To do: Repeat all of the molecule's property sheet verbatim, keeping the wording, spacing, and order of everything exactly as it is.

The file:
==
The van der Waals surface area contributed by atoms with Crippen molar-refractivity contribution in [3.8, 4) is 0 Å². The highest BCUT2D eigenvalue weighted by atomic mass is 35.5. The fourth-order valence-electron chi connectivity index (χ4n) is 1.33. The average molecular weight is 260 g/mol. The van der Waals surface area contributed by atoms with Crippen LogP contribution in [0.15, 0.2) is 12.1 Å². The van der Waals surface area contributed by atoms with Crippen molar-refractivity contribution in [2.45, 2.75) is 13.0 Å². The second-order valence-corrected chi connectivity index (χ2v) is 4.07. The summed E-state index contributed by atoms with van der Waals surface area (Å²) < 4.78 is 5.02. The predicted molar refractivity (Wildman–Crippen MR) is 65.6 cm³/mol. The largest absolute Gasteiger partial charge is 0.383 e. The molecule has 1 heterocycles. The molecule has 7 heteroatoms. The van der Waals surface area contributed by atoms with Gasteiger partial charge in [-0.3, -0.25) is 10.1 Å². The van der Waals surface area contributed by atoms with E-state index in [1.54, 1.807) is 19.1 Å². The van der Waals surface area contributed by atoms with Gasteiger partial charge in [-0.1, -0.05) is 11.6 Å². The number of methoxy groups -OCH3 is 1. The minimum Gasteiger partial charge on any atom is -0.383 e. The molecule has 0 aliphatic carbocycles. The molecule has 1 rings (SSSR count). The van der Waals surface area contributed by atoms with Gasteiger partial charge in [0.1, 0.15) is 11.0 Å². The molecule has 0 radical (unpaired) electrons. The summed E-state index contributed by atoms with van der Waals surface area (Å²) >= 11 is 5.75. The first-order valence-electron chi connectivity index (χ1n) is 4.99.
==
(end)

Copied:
The van der Waals surface area contributed by atoms with Crippen molar-refractivity contribution in [3.8, 4) is 0 Å². The highest BCUT2D eigenvalue weighted by atomic mass is 35.5. The fourth-order valence-electron chi connectivity index (χ4n) is 1.33. The average molecular weight is 260 g/mol. The van der Waals surface area contributed by atoms with Crippen LogP contribution in [0.15, 0.2) is 12.1 Å². The van der Waals surface area contributed by atoms with Crippen molar-refractivity contribution in [2.45, 2.75) is 13.0 Å². The second-order valence-corrected chi connectivity index (χ2v) is 4.07. The summed E-state index contributed by atoms with van der Waals surface area (Å²) < 4.78 is 5.02. The predicted molar refractivity (Wildman–Crippen MR) is 65.6 cm³/mol. The largest absolute Gasteiger partial charge is 0.383 e. The molecule has 1 heterocycles. The molecule has 7 heteroatoms. The van der Waals surface area contributed by atoms with Gasteiger partial charge in [-0.3, -0.25) is 10.1 Å². The van der Waals surface area contributed by atoms with E-state index in [1.54, 1.807) is 19.1 Å². The van der Waals surface area contributed by atoms with Gasteiger partial charge in [-0.1, -0.05) is 11.6 Å². The number of methoxy groups -OCH3 is 1. The minimum Gasteiger partial charge on any atom is -0.383 e. The molecule has 0 aliphatic carbocycles. The molecule has 1 rings (SSSR count). The van der Waals surface area contributed by atoms with Gasteiger partial charge in [0.1, 0.15) is 11.0 Å². The molecule has 0 radical (unpaired) electrons. The summed E-state index contributed by atoms with van der Waals surface area (Å²) >= 11 is 5.75. The first-order valence-electron chi connectivity index (χ1n) is 4.99.